• Sees the child as entirely bad, worthless or burdensome
  • Demands perfection, or a level of physical or academic performance the child cannot achieve
  • Offers conflicting, unconvincing or no explanation for the child's injury
  • Describes the child as "evil" or in some other very negative way
  • Is abusing alcohol, prescription drugs or illegal drugs, and that abuse is having an adverse impact on the child
  • Uses harsh physical discipline with the child
  • Has a history of abuse as a child

 

For Parents Who Need Help

Asking for help is a sign of strength. Call Prevent Child Abuse North Carolina at 1-800-CHILDREN. They can put you in touch with someone who can help. Or contact your:


12 Alternatives to Lashing Out at Your Child

The next time everyday pressures build up to the point where you feel like lashing out -- Stop! Try any of these simple alternatives. You'll feel better ... and so will your child.

  • Take a deep breath ... and another. Then remember you are the adult.
  • Close your eyes and imagine you're hearing what your child is about to hear.
  • Press your lips together and count to 10 ... or better yet, to 20.
  • Put your child in a time-out chair. (Remember this rule: one time-out minute for each year of age.)
  • Put yourself in a time-out chair. Think about why you are angry: is it your child or is your child simply a convenient target for your anger?
  • Phone a friend.
  • If someone can watch the children, go outside and take a walk.
  • Take a hot bath or splash cold water on your face.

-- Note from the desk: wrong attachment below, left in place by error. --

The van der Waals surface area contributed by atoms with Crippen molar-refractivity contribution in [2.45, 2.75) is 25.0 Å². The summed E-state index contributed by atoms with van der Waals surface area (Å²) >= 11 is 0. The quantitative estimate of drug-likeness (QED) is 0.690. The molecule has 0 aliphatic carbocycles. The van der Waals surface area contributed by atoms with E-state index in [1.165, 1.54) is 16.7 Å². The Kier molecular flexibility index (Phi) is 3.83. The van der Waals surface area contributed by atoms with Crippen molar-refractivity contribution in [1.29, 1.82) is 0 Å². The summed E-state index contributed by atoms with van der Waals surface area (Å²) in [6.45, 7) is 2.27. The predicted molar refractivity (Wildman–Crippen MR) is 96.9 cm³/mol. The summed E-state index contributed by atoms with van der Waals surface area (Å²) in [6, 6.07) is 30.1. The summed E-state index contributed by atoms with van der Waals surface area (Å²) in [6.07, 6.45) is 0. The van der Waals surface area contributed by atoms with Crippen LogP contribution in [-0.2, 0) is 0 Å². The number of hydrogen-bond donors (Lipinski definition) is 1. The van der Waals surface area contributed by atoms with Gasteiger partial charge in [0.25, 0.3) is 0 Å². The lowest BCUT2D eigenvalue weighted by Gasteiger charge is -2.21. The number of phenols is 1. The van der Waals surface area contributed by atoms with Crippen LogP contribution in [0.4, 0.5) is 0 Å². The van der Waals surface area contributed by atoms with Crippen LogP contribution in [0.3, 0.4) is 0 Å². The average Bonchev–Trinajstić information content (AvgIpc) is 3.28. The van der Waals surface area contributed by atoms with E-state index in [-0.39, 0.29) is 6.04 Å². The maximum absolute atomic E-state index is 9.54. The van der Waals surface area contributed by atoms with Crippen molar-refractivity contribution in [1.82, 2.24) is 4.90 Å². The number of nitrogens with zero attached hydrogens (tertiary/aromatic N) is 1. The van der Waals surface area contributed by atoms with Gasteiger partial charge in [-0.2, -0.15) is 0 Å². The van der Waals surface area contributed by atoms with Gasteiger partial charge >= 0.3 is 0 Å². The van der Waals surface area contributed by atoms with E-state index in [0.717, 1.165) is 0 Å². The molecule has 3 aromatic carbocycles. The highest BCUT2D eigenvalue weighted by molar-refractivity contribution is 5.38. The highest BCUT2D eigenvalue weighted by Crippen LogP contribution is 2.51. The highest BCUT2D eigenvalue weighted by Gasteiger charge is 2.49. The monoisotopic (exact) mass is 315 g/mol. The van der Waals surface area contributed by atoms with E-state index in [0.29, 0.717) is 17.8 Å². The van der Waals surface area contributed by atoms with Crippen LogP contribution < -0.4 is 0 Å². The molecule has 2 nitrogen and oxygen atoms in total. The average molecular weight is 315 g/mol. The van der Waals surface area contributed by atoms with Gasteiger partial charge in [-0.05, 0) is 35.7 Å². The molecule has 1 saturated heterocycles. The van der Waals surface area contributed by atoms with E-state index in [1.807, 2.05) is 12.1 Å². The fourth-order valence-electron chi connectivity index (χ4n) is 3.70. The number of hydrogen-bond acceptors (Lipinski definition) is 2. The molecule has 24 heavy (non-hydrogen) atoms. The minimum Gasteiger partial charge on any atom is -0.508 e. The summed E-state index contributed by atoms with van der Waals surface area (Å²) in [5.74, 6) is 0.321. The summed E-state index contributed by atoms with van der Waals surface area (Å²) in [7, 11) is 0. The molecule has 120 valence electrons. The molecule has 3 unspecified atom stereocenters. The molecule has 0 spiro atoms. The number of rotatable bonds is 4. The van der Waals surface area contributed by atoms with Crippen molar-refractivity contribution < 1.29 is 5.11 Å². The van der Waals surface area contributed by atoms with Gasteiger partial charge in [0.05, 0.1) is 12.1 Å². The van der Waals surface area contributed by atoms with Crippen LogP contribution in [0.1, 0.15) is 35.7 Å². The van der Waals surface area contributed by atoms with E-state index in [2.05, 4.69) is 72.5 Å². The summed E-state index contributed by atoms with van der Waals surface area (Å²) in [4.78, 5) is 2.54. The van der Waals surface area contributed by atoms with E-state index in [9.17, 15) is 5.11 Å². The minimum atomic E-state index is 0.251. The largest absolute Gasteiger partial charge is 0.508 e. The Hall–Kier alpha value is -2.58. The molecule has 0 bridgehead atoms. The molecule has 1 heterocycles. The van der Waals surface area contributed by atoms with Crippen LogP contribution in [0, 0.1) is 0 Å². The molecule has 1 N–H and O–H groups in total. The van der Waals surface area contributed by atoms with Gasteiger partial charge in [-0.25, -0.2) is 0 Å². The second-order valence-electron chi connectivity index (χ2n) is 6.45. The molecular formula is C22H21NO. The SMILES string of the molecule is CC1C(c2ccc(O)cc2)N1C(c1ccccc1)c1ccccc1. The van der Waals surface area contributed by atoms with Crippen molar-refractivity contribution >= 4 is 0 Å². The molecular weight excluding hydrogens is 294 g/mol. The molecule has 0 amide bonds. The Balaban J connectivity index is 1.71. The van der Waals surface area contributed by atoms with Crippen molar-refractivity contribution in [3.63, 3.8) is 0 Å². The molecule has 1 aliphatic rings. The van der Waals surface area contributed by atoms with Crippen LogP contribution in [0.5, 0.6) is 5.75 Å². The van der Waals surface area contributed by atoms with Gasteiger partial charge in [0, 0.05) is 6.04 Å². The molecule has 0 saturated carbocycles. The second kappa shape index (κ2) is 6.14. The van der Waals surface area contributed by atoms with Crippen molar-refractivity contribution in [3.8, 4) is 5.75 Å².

• Hug a pillow.
  • Turn on some music. Maybe even sing along.
  • Pick up a pencil and write down as many helpful words as you can think of. Save the list.
  • Call 1-800-4-A-CHILD


If You Are Reported for Child Abuse or Neglect

County Departments of Social Services have teams of people who assess reports of suspected child abuse and neglect.

If someone has made a report because they are concerned about the safety of your child, you may be visited by a social worker from your county Department of Social Services. These professionals are required by law to assess any report of child maltreatment. That means they need to talk to your child, talk to you, and perhaps to teachers, neighbors or others who are close to the family. The worker has the right to talk to your child without your permission. However, the worker will only exercise this right if the worker deems that the child's safety warrants it.

Remember that the worker is only trying to make sure your child is safe. Honesty and cooperation will make the process easier. Often the parent is offered needed support.

Most of the time, children reported to CPS are not removed from their homes. Children are placed away from their parents only when it becomes necessary to protect them from harm.

More information about procedures and rights is available at North Carolina General Statutes Chapter 7B. For additional information, please refer to  “Reporting Child Abuse and Neglect in North Carolina.”